Whether you're new to podcasts or a seasoned veteran, a good pair of headphones can make all the difference when recording or editing your next episode. Headphones allow you to monitor your audio during live sessions and hear tracks like your audience. They should have a comfortable fit that won't become fatiguing over long periods of use. They should also block out ambient noise and have a neutral sound profile that ensures clear and accurate dialogue reproduction.
Since many creators use a standalone mic to ensure a higher recording quality, we've mainly focused on headphones that don't have a built-in mic. We also prioritize wired picks on this list, as a wireless Bluetooth connection can cause high audio lag.
We've tested over 765 pairs of headphones, and below, you'll find our recommendations for the best podcast headphones to buy. Also, check out our picks for the best studio headphones for mixing and recording, the best DJ headphones, and the best audiophile headphones.
The Beyerdynamic DT 1770 PRO are the best headphones for podcasting we've tested. If you only need a couple of pairs for your recording studio, these are a great choice due to their high-end design and build quality. They come with extra replacement pads and detachable audio cables, including a coiled cable, which is great if you want to move around but avoid tangling. The cups are spacious and comfortable enough for long recording sessions, and they can passively cut down mid-range sounds like ambient chatter. However, they leak at high volumes, which can impact recording quality. When you're not using them, they come with a sturdy but very bulky carrying case to help protect them.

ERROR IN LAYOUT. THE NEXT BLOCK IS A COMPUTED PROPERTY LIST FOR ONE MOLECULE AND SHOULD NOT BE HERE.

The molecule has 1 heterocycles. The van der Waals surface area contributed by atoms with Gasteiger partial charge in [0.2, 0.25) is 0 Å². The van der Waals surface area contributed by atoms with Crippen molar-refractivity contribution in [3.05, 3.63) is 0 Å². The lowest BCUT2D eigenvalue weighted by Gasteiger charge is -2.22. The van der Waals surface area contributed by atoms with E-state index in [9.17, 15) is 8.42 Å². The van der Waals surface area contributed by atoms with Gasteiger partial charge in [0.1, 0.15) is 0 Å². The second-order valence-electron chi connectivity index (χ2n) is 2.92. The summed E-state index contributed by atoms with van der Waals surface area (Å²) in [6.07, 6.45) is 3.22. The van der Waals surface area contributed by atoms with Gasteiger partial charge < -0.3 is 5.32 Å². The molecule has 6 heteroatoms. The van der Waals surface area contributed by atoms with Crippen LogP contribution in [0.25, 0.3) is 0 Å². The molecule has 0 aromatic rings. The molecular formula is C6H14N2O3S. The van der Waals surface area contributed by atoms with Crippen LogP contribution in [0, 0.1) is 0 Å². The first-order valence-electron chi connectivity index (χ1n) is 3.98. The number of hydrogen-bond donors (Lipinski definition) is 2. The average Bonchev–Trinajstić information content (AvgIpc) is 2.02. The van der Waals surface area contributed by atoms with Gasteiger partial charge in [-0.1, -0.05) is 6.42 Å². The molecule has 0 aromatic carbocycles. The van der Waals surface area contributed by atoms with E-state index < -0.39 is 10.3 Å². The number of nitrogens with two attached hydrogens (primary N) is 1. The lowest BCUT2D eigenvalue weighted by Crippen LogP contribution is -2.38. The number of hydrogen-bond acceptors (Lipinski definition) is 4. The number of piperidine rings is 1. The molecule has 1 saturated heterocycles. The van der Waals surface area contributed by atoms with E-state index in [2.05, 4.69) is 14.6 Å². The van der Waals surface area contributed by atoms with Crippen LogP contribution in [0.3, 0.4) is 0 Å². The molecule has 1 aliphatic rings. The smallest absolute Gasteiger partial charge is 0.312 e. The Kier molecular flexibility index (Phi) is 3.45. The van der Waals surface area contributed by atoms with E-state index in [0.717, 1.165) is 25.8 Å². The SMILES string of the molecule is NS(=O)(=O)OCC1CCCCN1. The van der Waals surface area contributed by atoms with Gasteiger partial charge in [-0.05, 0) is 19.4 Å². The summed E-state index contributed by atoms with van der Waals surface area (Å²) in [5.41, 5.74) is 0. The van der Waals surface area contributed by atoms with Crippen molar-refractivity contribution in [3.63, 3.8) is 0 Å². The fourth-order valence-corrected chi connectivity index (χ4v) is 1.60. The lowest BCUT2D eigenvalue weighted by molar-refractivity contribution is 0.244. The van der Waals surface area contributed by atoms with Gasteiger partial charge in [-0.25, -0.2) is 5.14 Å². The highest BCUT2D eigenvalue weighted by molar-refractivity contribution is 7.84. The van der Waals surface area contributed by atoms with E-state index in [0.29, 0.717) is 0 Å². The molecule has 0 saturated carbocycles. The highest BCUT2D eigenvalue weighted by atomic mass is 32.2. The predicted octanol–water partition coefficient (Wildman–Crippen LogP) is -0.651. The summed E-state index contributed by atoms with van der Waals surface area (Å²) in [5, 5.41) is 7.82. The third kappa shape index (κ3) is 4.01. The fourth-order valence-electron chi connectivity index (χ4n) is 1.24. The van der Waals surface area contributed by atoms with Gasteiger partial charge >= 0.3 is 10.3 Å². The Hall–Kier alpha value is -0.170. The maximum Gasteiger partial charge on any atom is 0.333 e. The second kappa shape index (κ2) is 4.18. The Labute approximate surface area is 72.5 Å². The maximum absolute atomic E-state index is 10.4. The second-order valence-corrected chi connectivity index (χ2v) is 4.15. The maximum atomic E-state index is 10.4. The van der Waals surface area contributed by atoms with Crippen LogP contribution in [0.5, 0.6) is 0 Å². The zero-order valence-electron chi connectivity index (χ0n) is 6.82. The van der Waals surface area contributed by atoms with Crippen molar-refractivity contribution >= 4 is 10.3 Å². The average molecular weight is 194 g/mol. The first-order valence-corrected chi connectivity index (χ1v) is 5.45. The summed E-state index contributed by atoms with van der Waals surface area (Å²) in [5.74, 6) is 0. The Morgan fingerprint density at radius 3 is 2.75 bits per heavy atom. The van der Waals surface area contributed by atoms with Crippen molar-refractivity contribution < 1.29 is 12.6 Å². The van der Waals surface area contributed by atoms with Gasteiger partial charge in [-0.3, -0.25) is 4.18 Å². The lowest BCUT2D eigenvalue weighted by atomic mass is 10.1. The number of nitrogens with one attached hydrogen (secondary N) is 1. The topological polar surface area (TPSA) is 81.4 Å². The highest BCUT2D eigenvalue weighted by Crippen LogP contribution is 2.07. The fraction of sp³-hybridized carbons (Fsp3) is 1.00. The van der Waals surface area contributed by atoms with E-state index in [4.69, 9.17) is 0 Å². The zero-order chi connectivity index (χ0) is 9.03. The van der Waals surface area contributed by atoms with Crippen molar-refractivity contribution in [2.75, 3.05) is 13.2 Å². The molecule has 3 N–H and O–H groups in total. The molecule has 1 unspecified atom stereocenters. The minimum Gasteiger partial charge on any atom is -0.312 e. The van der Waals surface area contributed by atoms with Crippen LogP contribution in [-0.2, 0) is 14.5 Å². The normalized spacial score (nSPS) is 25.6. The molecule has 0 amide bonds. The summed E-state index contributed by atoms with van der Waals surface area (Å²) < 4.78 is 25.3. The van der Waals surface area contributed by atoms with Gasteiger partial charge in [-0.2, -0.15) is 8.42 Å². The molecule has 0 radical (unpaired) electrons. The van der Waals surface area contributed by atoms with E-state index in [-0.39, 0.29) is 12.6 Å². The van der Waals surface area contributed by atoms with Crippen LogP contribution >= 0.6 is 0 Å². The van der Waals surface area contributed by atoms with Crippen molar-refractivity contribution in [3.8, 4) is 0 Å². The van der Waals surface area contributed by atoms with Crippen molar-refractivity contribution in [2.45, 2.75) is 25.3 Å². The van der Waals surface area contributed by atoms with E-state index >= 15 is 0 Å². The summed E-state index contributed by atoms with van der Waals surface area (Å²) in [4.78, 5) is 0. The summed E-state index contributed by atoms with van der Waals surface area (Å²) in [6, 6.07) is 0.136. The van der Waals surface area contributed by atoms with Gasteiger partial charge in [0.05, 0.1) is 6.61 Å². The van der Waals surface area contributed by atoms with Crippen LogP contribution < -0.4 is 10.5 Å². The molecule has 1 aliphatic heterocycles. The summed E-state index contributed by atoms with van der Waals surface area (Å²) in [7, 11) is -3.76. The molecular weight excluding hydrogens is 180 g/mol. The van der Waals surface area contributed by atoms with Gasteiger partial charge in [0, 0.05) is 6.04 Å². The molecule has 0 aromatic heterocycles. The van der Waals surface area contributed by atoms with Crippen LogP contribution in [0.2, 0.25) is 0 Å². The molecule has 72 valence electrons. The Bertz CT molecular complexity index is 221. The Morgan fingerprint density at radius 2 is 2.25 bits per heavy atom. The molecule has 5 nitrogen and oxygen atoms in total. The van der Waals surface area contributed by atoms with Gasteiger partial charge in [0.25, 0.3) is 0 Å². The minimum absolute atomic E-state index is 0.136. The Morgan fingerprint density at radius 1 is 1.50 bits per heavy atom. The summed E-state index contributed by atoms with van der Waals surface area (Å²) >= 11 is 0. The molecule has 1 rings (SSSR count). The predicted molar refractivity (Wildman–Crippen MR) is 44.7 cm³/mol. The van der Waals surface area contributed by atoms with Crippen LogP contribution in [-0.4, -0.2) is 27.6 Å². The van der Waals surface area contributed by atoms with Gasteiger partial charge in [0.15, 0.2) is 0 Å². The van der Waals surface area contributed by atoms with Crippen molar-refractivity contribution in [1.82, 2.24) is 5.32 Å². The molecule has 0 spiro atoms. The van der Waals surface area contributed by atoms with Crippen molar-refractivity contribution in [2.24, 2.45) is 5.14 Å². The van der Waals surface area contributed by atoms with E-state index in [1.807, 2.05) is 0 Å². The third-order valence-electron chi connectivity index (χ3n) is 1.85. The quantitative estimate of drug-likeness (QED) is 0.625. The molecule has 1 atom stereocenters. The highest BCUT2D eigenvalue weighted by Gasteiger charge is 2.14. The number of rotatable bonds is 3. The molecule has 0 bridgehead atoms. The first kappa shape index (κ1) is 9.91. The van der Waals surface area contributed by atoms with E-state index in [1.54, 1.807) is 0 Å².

These over-ears have a well-balanced sound profile, ensuring voices sound clear and natural. Although the upper harmonics of vocals and instruments sound slightly veiled due to a dip in the treble range, sibilants like S and T sounds are bright without being piercing. Their passive soundstage isn't very natural, though, which is normal from closed-back headphones, and they're prone to inconsistencies in audio delivery, so it's important to take the time to adjust their fit to ensure a more consistent sound.
If you have many hosts on your podcast or want something less expensive, consider the Beyerdynamic DT 770 PRO. Even though they don't feel as well-built as the pricier Beyerdynamic DT 1770 PRO, they still have a wide passive soundstage and an analytical sound, ensuring clear and accurate speech. Sibilants like S and T sounds are piercing, but you still may prefer this sound as it highlights imperfections in your recordings.
If you get the 250-ohm pair, you'll want to consider adding on an amp to get the most out of these headphones, but you can also purchase them with a lower impedance of 32 or 80 ohms if you want to connect them directly to recording devices like a laptop. Unfortunately, they're prone to audio bleed at high volumes, which can leak into your recording. If that's an issue, you'll want to check out the Audio-Technica ATH-M50x instead. They bleed less audio at high volumes, and their treble response is flatter and less bright. However, their passive soundstage is less immersive.